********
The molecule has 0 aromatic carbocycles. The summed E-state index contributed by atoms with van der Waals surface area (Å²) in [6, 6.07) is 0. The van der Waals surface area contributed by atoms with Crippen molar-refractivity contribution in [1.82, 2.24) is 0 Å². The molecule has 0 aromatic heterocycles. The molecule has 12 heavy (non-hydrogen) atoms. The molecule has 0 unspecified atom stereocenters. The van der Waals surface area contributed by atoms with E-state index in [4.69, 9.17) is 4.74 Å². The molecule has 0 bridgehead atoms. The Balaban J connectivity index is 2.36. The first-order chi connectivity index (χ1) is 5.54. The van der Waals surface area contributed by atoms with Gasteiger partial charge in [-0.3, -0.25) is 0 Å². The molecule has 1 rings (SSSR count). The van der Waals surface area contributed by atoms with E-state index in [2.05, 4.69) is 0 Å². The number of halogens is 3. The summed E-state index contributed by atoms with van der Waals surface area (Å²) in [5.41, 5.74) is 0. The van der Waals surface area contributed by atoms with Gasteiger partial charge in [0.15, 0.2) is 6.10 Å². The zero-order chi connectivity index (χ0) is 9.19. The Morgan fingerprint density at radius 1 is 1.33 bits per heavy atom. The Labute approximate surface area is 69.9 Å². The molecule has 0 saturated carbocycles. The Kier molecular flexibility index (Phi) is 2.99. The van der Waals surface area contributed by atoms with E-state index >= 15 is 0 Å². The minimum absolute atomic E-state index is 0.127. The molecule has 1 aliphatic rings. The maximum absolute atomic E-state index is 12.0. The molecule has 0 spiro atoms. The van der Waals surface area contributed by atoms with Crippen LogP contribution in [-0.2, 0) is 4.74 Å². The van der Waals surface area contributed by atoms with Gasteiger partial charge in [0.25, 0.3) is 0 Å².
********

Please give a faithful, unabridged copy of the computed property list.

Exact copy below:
The molecule has 0 aromatic carbocycles. The summed E-state index contributed by atoms with van der Waals surface area (Å²) in [6, 6.07) is 0. The van der Waals surface area contributed by atoms with Crippen molar-refractivity contribution in [1.82, 2.24) is 0 Å². The molecule has 0 aromatic heterocycles. The molecule has 12 heavy (non-hydrogen) atoms. The molecule has 0 unspecified atom stereocenters. The van der Waals surface area contributed by atoms with E-state index in [4.69, 9.17) is 4.74 Å². The molecule has 0 bridgehead atoms. The Balaban J connectivity index is 2.36. The first-order chi connectivity index (χ1) is 5.54. The van der Waals surface area contributed by atoms with Gasteiger partial charge in [-0.3, -0.25) is 0 Å². The molecule has 1 rings (SSSR count). The van der Waals surface area contributed by atoms with E-state index in [2.05, 4.69) is 0 Å². The number of halogens is 3. The summed E-state index contributed by atoms with van der Waals surface area (Å²) in [5.41, 5.74) is 0. The van der Waals surface area contributed by atoms with Gasteiger partial charge in [0.15, 0.2) is 6.10 Å². The zero-order chi connectivity index (χ0) is 9.19. The Morgan fingerprint density at radius 1 is 1.33 bits per heavy atom. The Labute approximate surface area is 69.9 Å². The molecule has 0 saturated carbocycles. The Kier molecular flexibility index (Phi) is 2.99. The van der Waals surface area contributed by atoms with E-state index >= 15 is 0 Å². The minimum absolute atomic E-state index is 0.127. The molecule has 1 aliphatic rings. The maximum absolute atomic E-state index is 12.0. The molecule has 0 spiro atoms. The van der Waals surface area contributed by atoms with Crippen LogP contribution in [-0.2, 0) is 4.74 Å². The van der Waals surface area contributed by atoms with Gasteiger partial charge in [0.25, 0.3) is 0 Å².